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Efficacy of patterned scan laser in treatment of macular edema and retinal neovascularization

Authors Modi, Chiranand P, Akduman L

Published 6 August 2009 Volume 2009:3 Pages 465—470

DOI https://doi.org/10.2147/OPTH.S6486

Review by Single-blind

Peer reviewer comments 3


Dimple Modi, Paulpoj Chiranand, Levent Akduman

Saint Louis University School of Medicine, Department of Ophthalmology, Saint Louis University Eye Institute, St. Louis, Missouri, USA

Purpose: To analyze the benefits, efficacy, and complications of the PASCAL® photocoagulation laser system (OptiMedica, Santa Clara, CA, USA) in patients treated at our institution.

Methods: We conducted a retrospective chart review of 19 patients (28 eyes) who underwent laser treatment using the PASCAL® photocoagulation system from November 2006 to November 2007. These 28 eyes were divided into two groups; group 1 eyes underwent macular grid laser and group 2 eyes underwent panretinal photocoagulation. Treatment was performed for macular edema or for iris or retinal neovascularization. Outcomes measured included best-corrected visual acuity (BCVA), efficacy of laser treatment, complications, duration of the procedure, and pain perception, which were noted in the charts for panretinal treatments.

Results: Follow-up was 5.9 ± 2.6 months for group 1 and 5.9 ± 4.0 months for group 2. In group 1, 9/28 eyes required a second treatment for remaining edema. BCVA was stable or better in 66% (14/21) and average central foveal thickness on ocular coherence tomography improved in 71% (15/21). Time to completion for a number of laser patterns for grid photocoagulation was felt to be too long for completing the total pattern safely, although we have not noted any related complications. In group 2, the neovascularization regressed at least partially in 3/7 patients. Patient-reported pain perception was 3.6 on a scale of 1 to 10 for group 2. Occasional hemorrhages occurred secondary to irregular laser uptake at different spots in the patterns. We observed no visual outcome consequences because of these hemorrhages during follow-up.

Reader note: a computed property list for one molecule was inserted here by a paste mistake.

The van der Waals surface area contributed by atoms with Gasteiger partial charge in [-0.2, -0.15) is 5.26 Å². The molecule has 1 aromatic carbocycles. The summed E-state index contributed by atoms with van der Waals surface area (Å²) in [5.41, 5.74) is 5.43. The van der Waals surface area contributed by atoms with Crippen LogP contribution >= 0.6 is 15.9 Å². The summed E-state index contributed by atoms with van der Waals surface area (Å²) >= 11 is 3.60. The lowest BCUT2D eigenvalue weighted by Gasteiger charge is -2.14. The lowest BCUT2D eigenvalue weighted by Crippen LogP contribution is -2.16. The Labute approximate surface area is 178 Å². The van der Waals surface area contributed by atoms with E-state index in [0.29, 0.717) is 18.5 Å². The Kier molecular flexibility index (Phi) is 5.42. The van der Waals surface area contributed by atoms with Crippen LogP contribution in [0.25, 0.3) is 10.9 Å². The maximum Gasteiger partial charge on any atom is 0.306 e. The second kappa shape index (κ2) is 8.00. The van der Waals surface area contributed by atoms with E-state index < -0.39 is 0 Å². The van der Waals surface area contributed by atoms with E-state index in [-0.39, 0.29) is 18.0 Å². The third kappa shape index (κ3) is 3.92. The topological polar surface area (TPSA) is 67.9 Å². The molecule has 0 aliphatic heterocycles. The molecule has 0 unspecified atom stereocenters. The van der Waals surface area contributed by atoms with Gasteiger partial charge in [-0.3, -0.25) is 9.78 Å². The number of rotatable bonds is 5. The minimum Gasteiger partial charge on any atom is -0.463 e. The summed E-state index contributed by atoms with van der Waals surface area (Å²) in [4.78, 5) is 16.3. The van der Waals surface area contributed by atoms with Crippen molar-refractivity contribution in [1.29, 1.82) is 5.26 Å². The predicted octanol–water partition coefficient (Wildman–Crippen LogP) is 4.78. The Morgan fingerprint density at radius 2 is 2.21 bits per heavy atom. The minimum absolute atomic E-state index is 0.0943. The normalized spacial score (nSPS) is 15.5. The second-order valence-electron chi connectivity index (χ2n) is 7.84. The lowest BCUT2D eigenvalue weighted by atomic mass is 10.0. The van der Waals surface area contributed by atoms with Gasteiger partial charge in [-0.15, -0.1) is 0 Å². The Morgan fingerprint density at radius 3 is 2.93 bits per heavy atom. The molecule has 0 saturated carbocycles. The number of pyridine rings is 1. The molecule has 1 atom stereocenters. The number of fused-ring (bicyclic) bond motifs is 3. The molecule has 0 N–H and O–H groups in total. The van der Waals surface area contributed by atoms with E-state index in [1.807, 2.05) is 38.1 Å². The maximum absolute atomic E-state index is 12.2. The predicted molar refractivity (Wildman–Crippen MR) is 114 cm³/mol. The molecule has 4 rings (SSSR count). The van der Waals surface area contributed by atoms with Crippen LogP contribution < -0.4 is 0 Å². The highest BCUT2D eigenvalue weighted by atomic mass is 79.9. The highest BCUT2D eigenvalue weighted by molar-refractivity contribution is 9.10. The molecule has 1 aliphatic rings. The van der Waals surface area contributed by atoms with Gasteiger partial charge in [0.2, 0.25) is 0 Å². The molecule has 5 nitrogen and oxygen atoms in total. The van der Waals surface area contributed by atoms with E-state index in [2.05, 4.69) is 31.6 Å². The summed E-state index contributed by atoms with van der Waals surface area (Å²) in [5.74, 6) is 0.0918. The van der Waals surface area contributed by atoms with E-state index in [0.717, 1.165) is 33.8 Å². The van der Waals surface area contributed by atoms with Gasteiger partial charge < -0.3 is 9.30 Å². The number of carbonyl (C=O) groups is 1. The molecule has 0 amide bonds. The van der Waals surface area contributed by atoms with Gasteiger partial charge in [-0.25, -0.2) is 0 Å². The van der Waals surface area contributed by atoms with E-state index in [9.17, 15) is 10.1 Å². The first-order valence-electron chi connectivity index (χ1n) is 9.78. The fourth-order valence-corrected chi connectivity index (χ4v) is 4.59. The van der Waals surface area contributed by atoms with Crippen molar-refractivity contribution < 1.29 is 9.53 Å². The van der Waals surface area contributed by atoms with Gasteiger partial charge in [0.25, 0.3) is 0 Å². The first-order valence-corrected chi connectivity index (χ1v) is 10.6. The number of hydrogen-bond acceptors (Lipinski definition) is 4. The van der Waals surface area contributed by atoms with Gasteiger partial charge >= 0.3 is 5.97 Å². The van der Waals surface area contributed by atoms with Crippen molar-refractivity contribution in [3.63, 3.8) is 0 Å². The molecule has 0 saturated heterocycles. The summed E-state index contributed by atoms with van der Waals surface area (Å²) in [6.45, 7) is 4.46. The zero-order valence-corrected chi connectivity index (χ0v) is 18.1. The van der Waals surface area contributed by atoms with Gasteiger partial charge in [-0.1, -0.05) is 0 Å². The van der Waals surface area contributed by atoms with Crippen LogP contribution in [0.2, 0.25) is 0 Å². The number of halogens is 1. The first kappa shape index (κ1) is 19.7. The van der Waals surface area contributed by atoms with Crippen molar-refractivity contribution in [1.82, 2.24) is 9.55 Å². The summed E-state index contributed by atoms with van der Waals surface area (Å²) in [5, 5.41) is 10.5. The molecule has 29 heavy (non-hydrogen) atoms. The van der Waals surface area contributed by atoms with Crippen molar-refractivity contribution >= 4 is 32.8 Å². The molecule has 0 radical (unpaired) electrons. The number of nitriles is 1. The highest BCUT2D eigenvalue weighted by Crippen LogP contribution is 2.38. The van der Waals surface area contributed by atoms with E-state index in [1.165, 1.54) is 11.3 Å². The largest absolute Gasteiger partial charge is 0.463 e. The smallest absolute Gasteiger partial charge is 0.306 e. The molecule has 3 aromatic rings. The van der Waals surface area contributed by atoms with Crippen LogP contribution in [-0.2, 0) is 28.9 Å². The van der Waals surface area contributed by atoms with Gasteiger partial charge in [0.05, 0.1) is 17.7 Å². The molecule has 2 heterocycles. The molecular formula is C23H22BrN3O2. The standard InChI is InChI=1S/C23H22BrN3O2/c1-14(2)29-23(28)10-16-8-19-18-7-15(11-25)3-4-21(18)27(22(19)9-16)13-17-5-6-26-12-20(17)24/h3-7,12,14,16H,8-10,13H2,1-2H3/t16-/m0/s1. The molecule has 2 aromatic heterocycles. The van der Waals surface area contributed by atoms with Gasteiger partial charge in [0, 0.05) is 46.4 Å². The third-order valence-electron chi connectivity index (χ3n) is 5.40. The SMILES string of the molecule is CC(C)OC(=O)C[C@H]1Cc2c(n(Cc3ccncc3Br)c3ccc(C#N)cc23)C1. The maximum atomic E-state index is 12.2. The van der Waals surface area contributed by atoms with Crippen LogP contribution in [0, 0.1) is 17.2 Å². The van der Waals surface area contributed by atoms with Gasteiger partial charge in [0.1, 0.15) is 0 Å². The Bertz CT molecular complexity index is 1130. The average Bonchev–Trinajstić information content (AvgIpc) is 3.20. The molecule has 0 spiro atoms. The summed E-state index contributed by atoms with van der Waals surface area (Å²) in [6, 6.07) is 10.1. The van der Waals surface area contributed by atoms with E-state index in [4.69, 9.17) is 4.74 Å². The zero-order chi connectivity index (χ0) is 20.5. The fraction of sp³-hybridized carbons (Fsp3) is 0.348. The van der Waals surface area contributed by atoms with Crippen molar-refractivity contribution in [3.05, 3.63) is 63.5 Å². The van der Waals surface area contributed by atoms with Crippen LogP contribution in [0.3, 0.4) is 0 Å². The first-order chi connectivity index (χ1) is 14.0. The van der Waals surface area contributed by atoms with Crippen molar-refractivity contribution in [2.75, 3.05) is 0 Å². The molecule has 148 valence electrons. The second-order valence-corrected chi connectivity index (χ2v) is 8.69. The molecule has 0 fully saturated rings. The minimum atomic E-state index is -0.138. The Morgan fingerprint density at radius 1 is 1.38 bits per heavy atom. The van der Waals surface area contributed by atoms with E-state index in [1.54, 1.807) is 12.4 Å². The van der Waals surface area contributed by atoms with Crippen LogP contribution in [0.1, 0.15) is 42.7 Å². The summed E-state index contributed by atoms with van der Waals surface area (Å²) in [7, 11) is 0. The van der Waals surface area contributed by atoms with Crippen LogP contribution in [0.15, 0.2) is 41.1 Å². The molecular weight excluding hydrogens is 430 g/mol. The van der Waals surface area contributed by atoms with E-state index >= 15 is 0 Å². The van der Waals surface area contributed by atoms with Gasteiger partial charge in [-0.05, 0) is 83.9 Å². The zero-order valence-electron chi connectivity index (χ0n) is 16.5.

Conclusions: Retinal photocoagulation by the PASCAL® laser has comparable efficacy to historical results with conventional retinal photocoagulation in short-term follow-up. PASCAL® photocoagulation can be performed quicker with less discomfort for patients.

Keywords: diabetic retinopathy, laser, macular edema, PASCAL, patterned scan laser, photocoagulation, retinal neovascularization

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